Why you should rethink creditor insurance on your mortgage

Lorna Maughan |

For many of us, the first mention of life insurance is when we organize our first mortgage. This type of insurance is known as "mortgage insurance" or "creditor insurance." Banks generally advise borrowers to have insurance coverage to cover the outstanding loan if the borrower were to die. 

Is your representative even licensed?

Unfortunately for many Canadians, banking officers at many banks providing this advice are not required to be licensed to sell insurance. While they may have training on their own banks' range of creditor insurance products, they cannot advise or discuss any other types of insurance; this could lead to incomplete insurance needs analysis.

Your coverage is decreasing over time

With mortgage insurance, while the premium remains level throughout your policy, the amount of actual coverage decreases in line with the reducing mortgage amount. While this may sound good on paper, other types of insurance have a level premium and a level of insurance. The beneficiary would have complete control over what the money is used for, including the likely possibility of additional funds are available beyond what is needed to pay off the mortgage. Therefore, there is more money in their pocket to cover other final expenses or living costs. Premiums on this alternative type of insurance (Term Insurance) are very competitive. In my experience, they are sometimes even lower due to the way the risk is calculated and assessed.

Changing lenders? Your insurance won't change with you.

What happens at renewal if you decide to change lenders? If you were solely relying on mortgage insurance to cover this debt, you would have to reapply for new insurance when you change to a different lender or bank. This would mean new health questions (albeit minimal) and undoubtedly a new premium subject to the rates at that time. Mortgage insurance is not portable and is tied to each lender. A separate term policy, in comparison, would not be affected by any changes to your lender.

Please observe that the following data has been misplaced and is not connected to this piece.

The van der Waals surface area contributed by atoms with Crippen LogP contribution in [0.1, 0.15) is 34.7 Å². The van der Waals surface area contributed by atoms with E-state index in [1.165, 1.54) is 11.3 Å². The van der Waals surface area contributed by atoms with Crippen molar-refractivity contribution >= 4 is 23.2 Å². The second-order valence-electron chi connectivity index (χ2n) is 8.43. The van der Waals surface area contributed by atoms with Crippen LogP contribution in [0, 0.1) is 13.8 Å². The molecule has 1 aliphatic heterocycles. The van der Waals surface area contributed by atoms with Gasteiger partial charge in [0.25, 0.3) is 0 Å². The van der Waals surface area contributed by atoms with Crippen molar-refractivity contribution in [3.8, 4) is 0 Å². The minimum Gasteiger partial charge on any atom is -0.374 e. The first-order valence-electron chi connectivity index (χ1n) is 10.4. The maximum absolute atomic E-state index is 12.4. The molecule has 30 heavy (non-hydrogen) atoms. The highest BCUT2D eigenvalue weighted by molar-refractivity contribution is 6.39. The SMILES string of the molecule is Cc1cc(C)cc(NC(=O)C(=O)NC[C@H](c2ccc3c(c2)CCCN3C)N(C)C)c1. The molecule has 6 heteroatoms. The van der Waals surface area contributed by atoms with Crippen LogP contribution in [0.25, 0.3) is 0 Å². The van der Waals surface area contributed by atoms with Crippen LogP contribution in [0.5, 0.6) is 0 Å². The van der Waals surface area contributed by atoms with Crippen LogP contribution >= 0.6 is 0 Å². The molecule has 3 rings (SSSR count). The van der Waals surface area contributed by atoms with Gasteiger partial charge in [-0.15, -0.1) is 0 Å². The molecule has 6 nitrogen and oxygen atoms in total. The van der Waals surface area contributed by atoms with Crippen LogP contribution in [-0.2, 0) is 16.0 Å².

Chances of claim refusal are higher 

How would you feel if, after years of paying your premiums, the insurance didn't payout when you made a claim? This concern comes from how the mortgage insurance is underwritten: you are only asked to answer about 4 or 5 questions regarding your health. No detailed information is collected about your health, lifestyle or way of life. This means that the real underwriting takes place at the time of any claim, and this could mean that the insurance is not accepted just when you need it most.

This differs from the process for setting up an independent insurance policy. Full underwriting takes place at the time of the application; you would be asked questions about your health and lifestyle, and an underwriting decision is made when you apply, not at the time of a claim. No surprises. Providing you gave full disclosure, you can rest assured that the insurance will be paid out to your beneficiaries just as you intended.

Insurance is still essential

Having insurance to cover any debts in the event of your death is essential, and creditor insurance may be your only option; however, it's worth seeking advice from a qualified and licenced insurance advisor to see what other options are available. It is not advisable to cancel any existing insurance policies until the replacement policy has been accepted and is in force.


The comments contained herein are a general discussion of certain issues intended as general information only and should not be relied upon as tax or legal advice. Please obtain independent professional advice, in the context of your particular circumstances. This article was produced by Advisor Stream for the benefit of Rick Irwin, Financial Advisor at Trinity Wealth Partners, a registered trade name with Investia Financial Services Inc. The information contained in this article does not necessarily reflect the opinion of Investia Financial Services Inc. and comes from sources we believe reliable, but we cannot guarantee its accuracy or reliability. The opinions expressed are based on an analysis and interpretation dating from the date of publication and are subject to change without notice. Furthermore, they do not constitute an offer or solicitation to buy or sell any securities.
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